At Washington University School of Medicine, we’re advancing the science and impact of child mental health care.
As a leading child psychiatry research program in the United States, major priorities of our scientific efforts are to identify the earliest causes of serious psychiatric syndromes, to develop specific interventions to prevent their occurrence, and to build resilience in childhood.
Our research portfolio includes distinguished interdisciplinary research centers:
- An Early Emotional Development Program pioneering the identification of early predictors of mood disorders in childhood and adolescence (J. Luby, MD, Director)
- One of 14 Kennedy Centers for Intellectual & Developmental Disabilities Research in the U.S. (National Institute for Child Health and Human Development), with a focus on genetic and environmental influences on developmental disabilities (C. Gurnett, MD and J. Dougherty, PhD, Co-Directors)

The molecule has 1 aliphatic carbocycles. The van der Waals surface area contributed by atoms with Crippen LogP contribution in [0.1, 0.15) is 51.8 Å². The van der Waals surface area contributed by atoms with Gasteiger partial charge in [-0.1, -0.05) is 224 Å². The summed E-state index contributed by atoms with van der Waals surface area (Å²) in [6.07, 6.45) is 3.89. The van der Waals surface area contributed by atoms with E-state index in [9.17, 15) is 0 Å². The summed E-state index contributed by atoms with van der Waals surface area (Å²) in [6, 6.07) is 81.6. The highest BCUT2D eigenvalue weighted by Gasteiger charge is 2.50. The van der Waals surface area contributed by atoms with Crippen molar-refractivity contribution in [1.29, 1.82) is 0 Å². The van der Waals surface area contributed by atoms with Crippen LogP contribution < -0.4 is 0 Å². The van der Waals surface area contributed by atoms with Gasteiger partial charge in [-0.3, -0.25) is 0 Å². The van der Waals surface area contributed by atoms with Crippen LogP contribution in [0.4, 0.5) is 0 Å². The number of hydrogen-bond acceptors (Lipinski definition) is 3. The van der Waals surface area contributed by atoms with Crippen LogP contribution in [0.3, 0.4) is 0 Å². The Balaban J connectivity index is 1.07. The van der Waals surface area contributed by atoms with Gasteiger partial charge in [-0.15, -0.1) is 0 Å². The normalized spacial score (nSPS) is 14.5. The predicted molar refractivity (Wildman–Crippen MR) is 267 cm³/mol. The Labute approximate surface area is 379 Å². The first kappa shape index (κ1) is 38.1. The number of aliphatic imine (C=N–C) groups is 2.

- Sites for two National Institutes of Health Autism Centers of Excellence (K. Botteron, MD, Infant Brain Imaging Study Site Director, N. Marrus, MD Gene Discovery Study Site Coordinator)
The Division maintains legacy longitudinal studies that track the life course of depression, autistic syndromes, and ADHD from early childhood to the adult years.
The environment for research training is extraordinary and includes a unique U.S. National Institute of Mental Health (NIMH) post-doctoral training program as well as four U.S. National Institutes of Health (NIH) post-doctoral fellowship programs spanning substance use, genetics and epidemiology. These programs are dedicated to educating the next generation of scientists to conduct research in key frontiers of discovery in developmental neuroscience and child psychiatry.
Research opportunities for second-year fellows exist in many of these programs.